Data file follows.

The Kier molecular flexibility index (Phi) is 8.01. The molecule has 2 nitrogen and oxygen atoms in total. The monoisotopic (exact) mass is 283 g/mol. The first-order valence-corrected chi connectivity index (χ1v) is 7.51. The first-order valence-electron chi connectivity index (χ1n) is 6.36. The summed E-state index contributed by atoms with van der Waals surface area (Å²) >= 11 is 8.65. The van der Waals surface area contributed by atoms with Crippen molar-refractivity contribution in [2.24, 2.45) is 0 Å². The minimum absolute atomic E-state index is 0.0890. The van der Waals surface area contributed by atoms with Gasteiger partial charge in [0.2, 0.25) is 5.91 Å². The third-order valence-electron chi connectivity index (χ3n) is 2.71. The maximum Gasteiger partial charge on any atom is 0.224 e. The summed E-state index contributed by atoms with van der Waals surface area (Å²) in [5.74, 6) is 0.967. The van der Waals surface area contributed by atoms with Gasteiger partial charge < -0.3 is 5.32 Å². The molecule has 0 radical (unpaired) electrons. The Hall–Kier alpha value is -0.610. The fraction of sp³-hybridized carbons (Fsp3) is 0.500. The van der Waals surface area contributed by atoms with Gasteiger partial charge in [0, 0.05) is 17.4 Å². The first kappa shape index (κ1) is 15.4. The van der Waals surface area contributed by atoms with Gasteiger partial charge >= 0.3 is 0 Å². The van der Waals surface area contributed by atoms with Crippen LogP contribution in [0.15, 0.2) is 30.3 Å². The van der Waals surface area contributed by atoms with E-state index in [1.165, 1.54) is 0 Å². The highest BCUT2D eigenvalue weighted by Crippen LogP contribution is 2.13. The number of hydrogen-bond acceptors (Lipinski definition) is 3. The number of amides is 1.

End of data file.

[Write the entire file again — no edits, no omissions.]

The Kier molecular flexibility index (Phi) is 8.01. The molecule has 2 nitrogen and oxygen atoms in total. The monoisotopic (exact) mass is 283 g/mol. The first-order valence-corrected chi connectivity index (χ1v) is 7.51. The first-order valence-electron chi connectivity index (χ1n) is 6.36. The summed E-state index contributed by atoms with van der Waals surface area (Å²) >= 11 is 8.65. The van der Waals surface area contributed by atoms with Crippen molar-refractivity contribution in [2.24, 2.45) is 0 Å². The minimum absolute atomic E-state index is 0.0890. The van der Waals surface area contributed by atoms with Gasteiger partial charge in [0.2, 0.25) is 5.91 Å². The third-order valence-electron chi connectivity index (χ3n) is 2.71. The maximum Gasteiger partial charge on any atom is 0.224 e. The summed E-state index contributed by atoms with van der Waals surface area (Å²) in [5.74, 6) is 0.967. The van der Waals surface area contributed by atoms with Gasteiger partial charge < -0.3 is 5.32 Å². The molecule has 0 radical (unpaired) electrons. The Hall–Kier alpha value is -0.610. The fraction of sp³-hybridized carbons (Fsp3) is 0.500. The van der Waals surface area contributed by atoms with Gasteiger partial charge in [0, 0.05) is 17.4 Å². The first kappa shape index (κ1) is 15.4. The van der Waals surface area contributed by atoms with Gasteiger partial charge >= 0.3 is 0 Å². The van der Waals surface area contributed by atoms with Crippen LogP contribution in [0.15, 0.2) is 30.3 Å². The van der Waals surface area contributed by atoms with E-state index in [1.165, 1.54) is 0 Å². The highest BCUT2D eigenvalue weighted by Crippen LogP contribution is 2.13. The number of hydrogen-bond acceptors (Lipinski definition) is 3. The number of amides is 1.